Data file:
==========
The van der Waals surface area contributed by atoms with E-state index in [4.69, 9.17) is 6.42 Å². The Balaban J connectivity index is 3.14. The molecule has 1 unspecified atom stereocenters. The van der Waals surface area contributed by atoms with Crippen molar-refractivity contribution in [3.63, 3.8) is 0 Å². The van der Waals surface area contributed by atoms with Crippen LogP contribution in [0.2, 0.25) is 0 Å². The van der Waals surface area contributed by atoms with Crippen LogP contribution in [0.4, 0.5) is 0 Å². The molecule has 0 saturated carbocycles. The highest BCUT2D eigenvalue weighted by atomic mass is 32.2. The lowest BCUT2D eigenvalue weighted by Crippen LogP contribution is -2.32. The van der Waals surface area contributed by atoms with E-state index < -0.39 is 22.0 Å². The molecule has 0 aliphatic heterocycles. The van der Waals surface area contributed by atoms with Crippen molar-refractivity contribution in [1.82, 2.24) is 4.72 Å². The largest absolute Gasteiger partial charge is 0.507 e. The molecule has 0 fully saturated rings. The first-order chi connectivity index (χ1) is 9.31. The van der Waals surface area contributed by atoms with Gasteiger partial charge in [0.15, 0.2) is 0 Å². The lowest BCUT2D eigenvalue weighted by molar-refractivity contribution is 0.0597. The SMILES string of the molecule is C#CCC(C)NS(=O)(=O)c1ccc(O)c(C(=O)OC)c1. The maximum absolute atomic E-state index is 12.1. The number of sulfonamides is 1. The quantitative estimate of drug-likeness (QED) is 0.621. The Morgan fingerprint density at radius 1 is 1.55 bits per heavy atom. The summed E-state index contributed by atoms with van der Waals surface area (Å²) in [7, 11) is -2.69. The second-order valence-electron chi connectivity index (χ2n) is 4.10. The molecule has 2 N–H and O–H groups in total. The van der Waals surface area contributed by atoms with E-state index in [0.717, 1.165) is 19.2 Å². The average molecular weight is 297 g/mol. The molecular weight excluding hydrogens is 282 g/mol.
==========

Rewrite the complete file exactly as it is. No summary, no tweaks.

The van der Waals surface area contributed by atoms with E-state index in [4.69, 9.17) is 6.42 Å². The Balaban J connectivity index is 3.14. The molecule has 1 unspecified atom stereocenters. The van der Waals surface area contributed by atoms with Crippen molar-refractivity contribution in [3.63, 3.8) is 0 Å². The van der Waals surface area contributed by atoms with Crippen LogP contribution in [0.2, 0.25) is 0 Å². The van der Waals surface area contributed by atoms with Crippen LogP contribution in [0.4, 0.5) is 0 Å². The molecule has 0 saturated carbocycles. The highest BCUT2D eigenvalue weighted by atomic mass is 32.2. The lowest BCUT2D eigenvalue weighted by Crippen LogP contribution is -2.32. The van der Waals surface area contributed by atoms with E-state index < -0.39 is 22.0 Å². The molecule has 0 aliphatic heterocycles. The van der Waals surface area contributed by atoms with Crippen molar-refractivity contribution in [1.82, 2.24) is 4.72 Å². The largest absolute Gasteiger partial charge is 0.507 e. The molecule has 0 fully saturated rings. The first-order chi connectivity index (χ1) is 9.31. The van der Waals surface area contributed by atoms with Gasteiger partial charge in [0.15, 0.2) is 0 Å². The lowest BCUT2D eigenvalue weighted by molar-refractivity contribution is 0.0597. The SMILES string of the molecule is C#CCC(C)NS(=O)(=O)c1ccc(O)c(C(=O)OC)c1. The maximum absolute atomic E-state index is 12.1. The number of sulfonamides is 1. The quantitative estimate of drug-likeness (QED) is 0.621. The Morgan fingerprint density at radius 1 is 1.55 bits per heavy atom. The summed E-state index contributed by atoms with van der Waals surface area (Å²) in [7, 11) is -2.69. The second-order valence-electron chi connectivity index (χ2n) is 4.10. The molecule has 2 N–H and O–H groups in total. The van der Waals surface area contributed by atoms with E-state index in [0.717, 1.165) is 19.2 Å². The average molecular weight is 297 g/mol. The molecular weight excluding hydrogens is 282 g/mol.